• Not so Emby an open source competitor to Plex exists and has many clients but sadly the tech media are somewhat blind to it because of Plex and the mindshare it has.
  • We have satellite. There is no over-the-air TV in our area.  We have cable internet.  I don't see any substantive advantage to using Plex.
  • Plex is great for organising and watching your own content. A couple of months ago I ripped all of my DVD's and BluRays to mkv files and put them on my QNAP NAS. I also have shows and movies regularly acquired through other means. Plex organises them all perfectly and I can track what I'm watching and it'll resume a show if I need to interrupt it for some reason. And that watching or resuming works on any device I own... e.g. Xbox, PS3, desktop PC, tablets, mobiles etc. I also have cable TV (Foxtel), but I only have one set-top box connected to the main TV. The cable company do offer some shows via Internet streaming - but that requires a proprietary app only available on a limited number of devices. When the wife is watching something on the main TV I can use Plex on the Xbox One connected to my second TV. Or I can watch on my desktop PC, or even sit with her on the couch watching my show on a tablet with headphones. Of course I can do a lot of those things with VLC (or similar) but VLC doesn't track which episode I'm up to, and won't resume if I move from my tablet to my Xbox. Plex also doesn't use any Internet bandwidth (as it streams from my own NAS), unless you leave the house and try to connect to it externally (I haven't tried it, but it's possible). To me Plex is more than just watching shows - it's about organising your library, and doesn't require you to actually sort and title the underlying media yourself i.e. as long as you said it's "Fargo S03E02" then it'll figure out it's "The Principle of Restricted Choice", give you a synopsis, tell you all the actors, download some posters and artwork etc. And all of that for free!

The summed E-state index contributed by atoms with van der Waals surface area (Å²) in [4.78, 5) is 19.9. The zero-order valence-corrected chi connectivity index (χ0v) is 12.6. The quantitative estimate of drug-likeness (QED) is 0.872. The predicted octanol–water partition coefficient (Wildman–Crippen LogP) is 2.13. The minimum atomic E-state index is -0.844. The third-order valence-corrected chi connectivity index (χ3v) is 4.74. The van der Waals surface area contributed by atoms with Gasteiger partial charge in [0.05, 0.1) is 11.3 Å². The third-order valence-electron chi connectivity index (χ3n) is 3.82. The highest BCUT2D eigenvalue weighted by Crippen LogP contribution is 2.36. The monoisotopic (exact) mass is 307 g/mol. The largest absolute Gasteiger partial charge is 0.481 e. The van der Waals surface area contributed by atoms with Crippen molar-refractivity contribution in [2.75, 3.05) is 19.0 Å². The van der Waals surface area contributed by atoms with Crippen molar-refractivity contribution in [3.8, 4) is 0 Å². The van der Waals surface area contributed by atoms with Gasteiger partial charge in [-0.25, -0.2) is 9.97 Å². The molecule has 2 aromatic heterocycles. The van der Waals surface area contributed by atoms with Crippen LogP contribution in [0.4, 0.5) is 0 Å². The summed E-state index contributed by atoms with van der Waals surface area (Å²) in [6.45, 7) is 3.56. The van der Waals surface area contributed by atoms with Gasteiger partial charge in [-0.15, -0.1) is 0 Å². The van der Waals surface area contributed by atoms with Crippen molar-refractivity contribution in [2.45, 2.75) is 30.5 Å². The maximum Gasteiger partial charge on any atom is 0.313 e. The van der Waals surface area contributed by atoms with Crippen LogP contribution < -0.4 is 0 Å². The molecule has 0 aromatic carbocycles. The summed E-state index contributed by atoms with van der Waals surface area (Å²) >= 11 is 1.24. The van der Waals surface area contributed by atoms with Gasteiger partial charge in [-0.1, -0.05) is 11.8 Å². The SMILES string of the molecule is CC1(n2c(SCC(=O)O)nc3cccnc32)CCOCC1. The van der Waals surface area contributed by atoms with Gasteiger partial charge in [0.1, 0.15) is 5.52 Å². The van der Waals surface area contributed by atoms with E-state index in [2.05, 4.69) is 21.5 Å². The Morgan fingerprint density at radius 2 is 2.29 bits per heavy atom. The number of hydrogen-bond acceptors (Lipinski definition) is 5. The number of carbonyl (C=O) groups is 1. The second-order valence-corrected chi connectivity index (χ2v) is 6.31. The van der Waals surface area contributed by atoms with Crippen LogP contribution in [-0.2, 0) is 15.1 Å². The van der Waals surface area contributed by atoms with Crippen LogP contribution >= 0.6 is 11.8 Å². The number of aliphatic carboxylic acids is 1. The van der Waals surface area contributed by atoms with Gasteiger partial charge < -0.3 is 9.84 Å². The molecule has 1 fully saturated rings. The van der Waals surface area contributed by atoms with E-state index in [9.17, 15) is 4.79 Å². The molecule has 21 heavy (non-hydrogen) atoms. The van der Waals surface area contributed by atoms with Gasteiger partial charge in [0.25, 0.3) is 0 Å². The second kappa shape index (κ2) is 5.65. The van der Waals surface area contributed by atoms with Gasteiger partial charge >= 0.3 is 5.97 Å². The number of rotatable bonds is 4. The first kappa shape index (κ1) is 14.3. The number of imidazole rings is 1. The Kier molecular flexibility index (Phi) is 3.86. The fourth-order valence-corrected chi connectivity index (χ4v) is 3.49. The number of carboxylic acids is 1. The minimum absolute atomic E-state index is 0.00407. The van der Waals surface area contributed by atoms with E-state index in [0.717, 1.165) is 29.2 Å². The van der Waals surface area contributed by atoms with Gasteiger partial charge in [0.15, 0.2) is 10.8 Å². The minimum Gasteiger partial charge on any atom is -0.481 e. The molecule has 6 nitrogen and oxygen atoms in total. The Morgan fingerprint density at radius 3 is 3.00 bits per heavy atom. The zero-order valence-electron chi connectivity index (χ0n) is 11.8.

• I'm staying with Kodi, sorry 😁
  • Good talk
  • I just use Xbox one S and its apps and over the air Freeview. Alot in 4K to.
  • You know I'm an Emby fan, but tempted to give Plex another try with this and their recent improvements (liveTV specifically).
    @Richard - looks like you've been using both recently... How does your experience with live TV differ between the two?
  • Plex is OK for video but it sucks at audio.  I decimates high quality audio to lofi.   I've had several conversations with Plex tech regarding this with no fix offered.  Suggest Kodi as a much better choice.
  • We can use the plex web app too, we don't absolutely need the w10 app? Plus this is a paid app I guess
  • There's a W10 desktop version too... that's free. I don't understand why the paid app version exists really
  • The Windows App version is not free. It stops working unless you pay ($12 or something IIRC). Fortunately the desktop version is free, so I just use that
  • Add plex pass and all apps are free